Rachel Griffin, head of product law and financial planning at Old Mutual International, said that in 2016 they were inundated with reminders of financial complications that can arise on death, flagging the need that inheritance tax planning should be a new year’s resolution for many.
“In the last week of December, the press reported that celebrities have left behind their large estates through both wills and trusts. George Michael left most of his £105m (€124m, $129m) fortune to his sister in his will. Meanwhile, reports suggest Carrie Fisher is leaving her $25m estate to her daughter through a trust.
“However, not all who died this year planned ahead for these occurrences. When Prince passed away he had no plans in place and so his fortune of about $300m will be divided according to Minnesota Law. The musician only has one full sibling, who is expected to get the money and estate, but there are also rumours that his five half siblings could get some of his fortune.”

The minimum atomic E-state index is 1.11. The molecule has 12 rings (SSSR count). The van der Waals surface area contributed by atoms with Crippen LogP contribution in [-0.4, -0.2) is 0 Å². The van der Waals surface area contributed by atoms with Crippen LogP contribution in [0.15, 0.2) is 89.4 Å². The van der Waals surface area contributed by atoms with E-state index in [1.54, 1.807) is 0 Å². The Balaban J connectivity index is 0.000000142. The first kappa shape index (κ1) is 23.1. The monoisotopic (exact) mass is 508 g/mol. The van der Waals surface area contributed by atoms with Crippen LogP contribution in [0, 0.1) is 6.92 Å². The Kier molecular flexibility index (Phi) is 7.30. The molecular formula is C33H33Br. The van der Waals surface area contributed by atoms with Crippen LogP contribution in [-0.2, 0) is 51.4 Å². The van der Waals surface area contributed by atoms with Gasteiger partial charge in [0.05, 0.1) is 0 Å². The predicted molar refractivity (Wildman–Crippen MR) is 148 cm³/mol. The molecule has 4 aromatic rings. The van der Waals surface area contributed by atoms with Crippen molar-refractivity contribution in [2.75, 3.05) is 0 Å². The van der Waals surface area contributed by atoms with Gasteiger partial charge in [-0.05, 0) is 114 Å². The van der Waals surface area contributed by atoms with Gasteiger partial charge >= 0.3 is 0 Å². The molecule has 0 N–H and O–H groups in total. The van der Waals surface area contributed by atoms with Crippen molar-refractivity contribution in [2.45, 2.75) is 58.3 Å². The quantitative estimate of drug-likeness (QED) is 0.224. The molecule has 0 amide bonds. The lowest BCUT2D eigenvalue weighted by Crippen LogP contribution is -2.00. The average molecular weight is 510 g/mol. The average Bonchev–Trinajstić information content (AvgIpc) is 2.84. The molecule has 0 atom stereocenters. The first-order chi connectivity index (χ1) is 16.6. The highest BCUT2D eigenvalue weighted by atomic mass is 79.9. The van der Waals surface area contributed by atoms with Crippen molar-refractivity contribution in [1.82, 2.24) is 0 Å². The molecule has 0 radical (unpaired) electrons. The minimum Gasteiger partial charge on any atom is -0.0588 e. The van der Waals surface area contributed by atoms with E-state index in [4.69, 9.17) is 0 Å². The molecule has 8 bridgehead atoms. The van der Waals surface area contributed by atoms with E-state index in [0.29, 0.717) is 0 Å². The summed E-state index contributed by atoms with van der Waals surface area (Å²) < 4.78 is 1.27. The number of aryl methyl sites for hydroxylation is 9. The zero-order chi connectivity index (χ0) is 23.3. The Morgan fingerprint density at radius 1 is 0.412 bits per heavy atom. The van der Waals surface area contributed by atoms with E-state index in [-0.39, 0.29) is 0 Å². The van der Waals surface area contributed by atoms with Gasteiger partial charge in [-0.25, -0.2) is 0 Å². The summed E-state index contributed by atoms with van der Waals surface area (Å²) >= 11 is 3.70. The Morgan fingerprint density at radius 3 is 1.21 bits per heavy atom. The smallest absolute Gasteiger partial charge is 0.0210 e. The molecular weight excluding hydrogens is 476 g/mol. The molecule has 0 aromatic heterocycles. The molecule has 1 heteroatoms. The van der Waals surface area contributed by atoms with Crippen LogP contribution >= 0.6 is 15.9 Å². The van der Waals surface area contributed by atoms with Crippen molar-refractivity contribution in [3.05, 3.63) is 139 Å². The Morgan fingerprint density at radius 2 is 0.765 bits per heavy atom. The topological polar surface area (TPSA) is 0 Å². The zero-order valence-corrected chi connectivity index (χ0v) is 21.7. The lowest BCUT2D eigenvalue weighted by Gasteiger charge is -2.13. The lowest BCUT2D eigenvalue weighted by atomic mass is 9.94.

Heavily disputed case
Griffin said the important differences between wills and trusts are highlighted in the heavily disputed case of Heather Ilott, who challenged her mother Melita Jackson’s will after discovering she had left it entirely to charities.
In July 2015, the Court of Appeal granted Ilott an award of over £143,000 of her mother’s estate. The charities have since challenged the decision and took the case to the Supreme Court who heard the case on December 12.
“The outcome is expected in early 2017 and the result will set the scope of the court’s powers for Inheritance (Provision for Family and Dependants) Act 1975 disputes in cases to come.
“In 2017 people should consider using trusts, which have both tax benefits and offer the opportunity to gain greater control over the distribution of wealth on death. A scenario such as the Ilott case is also unlikely to occur as the Inheritance Act does not apply to trusts. Plus, distribution of trust assets against the terms of a trust would be a breach and could be legally challenged. A bonus is trusts are confidential, so unlike wills they do not become public knowledge.”